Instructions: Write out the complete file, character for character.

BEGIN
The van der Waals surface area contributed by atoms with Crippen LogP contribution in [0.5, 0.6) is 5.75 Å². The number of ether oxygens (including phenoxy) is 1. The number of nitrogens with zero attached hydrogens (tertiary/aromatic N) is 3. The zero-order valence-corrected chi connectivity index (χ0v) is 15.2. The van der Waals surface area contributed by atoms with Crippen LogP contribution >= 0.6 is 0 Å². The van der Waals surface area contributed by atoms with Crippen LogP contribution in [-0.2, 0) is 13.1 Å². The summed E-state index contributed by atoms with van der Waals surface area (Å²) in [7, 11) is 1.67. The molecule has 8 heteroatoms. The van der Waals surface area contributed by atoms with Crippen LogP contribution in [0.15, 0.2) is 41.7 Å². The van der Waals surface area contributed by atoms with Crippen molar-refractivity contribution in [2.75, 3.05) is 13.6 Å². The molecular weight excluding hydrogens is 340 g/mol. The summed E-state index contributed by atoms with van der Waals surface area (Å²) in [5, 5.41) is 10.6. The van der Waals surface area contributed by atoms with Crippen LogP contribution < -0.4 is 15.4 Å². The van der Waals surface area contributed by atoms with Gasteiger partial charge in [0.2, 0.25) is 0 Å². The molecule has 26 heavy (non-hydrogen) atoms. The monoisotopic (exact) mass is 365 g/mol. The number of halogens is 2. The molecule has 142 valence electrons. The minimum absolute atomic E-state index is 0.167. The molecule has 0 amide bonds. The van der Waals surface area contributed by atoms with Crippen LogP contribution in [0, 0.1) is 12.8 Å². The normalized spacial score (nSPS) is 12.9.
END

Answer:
The van der Waals surface area contributed by atoms with Crippen LogP contribution in [0.5, 0.6) is 5.75 Å². The number of ether oxygens (including phenoxy) is 1. The number of nitrogens with zero attached hydrogens (tertiary/aromatic N) is 3. The zero-order valence-corrected chi connectivity index (χ0v) is 15.2. The van der Waals surface area contributed by atoms with Crippen LogP contribution >= 0.6 is 0 Å². The van der Waals surface area contributed by atoms with Crippen LogP contribution in [-0.2, 0) is 13.1 Å². The summed E-state index contributed by atoms with van der Waals surface area (Å²) in [7, 11) is 1.67. The molecule has 8 heteroatoms. The van der Waals surface area contributed by atoms with Crippen LogP contribution in [0.15, 0.2) is 41.7 Å². The van der Waals surface area contributed by atoms with Crippen molar-refractivity contribution in [2.75, 3.05) is 13.6 Å². The molecular weight excluding hydrogens is 340 g/mol. The summed E-state index contributed by atoms with van der Waals surface area (Å²) in [5, 5.41) is 10.6. The van der Waals surface area contributed by atoms with Crippen LogP contribution < -0.4 is 15.4 Å². The van der Waals surface area contributed by atoms with Gasteiger partial charge in [0.2, 0.25) is 0 Å². The molecule has 26 heavy (non-hydrogen) atoms. The monoisotopic (exact) mass is 365 g/mol. The number of halogens is 2. The molecule has 142 valence electrons. The minimum absolute atomic E-state index is 0.167. The molecule has 0 amide bonds. The van der Waals surface area contributed by atoms with Crippen LogP contribution in [0, 0.1) is 12.8 Å². The normalized spacial score (nSPS) is 12.9.